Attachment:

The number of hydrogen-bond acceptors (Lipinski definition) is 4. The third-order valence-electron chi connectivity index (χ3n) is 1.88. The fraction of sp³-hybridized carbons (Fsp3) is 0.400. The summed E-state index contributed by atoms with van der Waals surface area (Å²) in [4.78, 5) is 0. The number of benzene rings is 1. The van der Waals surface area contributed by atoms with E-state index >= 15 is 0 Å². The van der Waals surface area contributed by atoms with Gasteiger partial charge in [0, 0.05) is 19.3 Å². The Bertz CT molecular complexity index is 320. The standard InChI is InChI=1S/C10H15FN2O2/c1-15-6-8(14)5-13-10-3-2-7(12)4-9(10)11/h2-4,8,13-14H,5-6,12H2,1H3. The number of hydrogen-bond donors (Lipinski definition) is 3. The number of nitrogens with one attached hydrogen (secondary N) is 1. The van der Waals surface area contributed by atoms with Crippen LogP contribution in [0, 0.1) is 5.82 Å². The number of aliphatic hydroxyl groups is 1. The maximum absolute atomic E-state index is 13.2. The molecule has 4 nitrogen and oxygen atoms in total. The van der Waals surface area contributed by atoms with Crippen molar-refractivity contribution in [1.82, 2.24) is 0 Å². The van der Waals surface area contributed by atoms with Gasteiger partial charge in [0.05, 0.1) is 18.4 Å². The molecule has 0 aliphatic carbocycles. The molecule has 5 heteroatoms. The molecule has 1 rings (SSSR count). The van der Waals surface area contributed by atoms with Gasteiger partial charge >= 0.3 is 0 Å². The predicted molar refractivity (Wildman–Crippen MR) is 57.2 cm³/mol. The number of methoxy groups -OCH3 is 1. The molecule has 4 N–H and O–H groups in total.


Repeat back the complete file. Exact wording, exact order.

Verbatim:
The number of hydrogen-bond acceptors (Lipinski definition) is 4. The third-order valence-electron chi connectivity index (χ3n) is 1.88. The fraction of sp³-hybridized carbons (Fsp3) is 0.400. The summed E-state index contributed by atoms with van der Waals surface area (Å²) in [4.78, 5) is 0. The number of benzene rings is 1. The van der Waals surface area contributed by atoms with E-state index >= 15 is 0 Å². The van der Waals surface area contributed by atoms with Gasteiger partial charge in [0, 0.05) is 19.3 Å². The Bertz CT molecular complexity index is 320. The standard InChI is InChI=1S/C10H15FN2O2/c1-15-6-8(14)5-13-10-3-2-7(12)4-9(10)11/h2-4,8,13-14H,5-6,12H2,1H3. The number of hydrogen-bond donors (Lipinski definition) is 3. The number of nitrogens with one attached hydrogen (secondary N) is 1. The van der Waals surface area contributed by atoms with Crippen LogP contribution in [0, 0.1) is 5.82 Å². The number of aliphatic hydroxyl groups is 1. The maximum absolute atomic E-state index is 13.2. The molecule has 4 nitrogen and oxygen atoms in total. The van der Waals surface area contributed by atoms with Crippen molar-refractivity contribution in [1.82, 2.24) is 0 Å². The van der Waals surface area contributed by atoms with Gasteiger partial charge in [0.05, 0.1) is 18.4 Å². The molecule has 0 aliphatic carbocycles. The molecule has 5 heteroatoms. The molecule has 1 rings (SSSR count). The van der Waals surface area contributed by atoms with Gasteiger partial charge >= 0.3 is 0 Å². The predicted molar refractivity (Wildman–Crippen MR) is 57.2 cm³/mol. The number of methoxy groups -OCH3 is 1. The molecule has 4 N–H and O–H groups in total.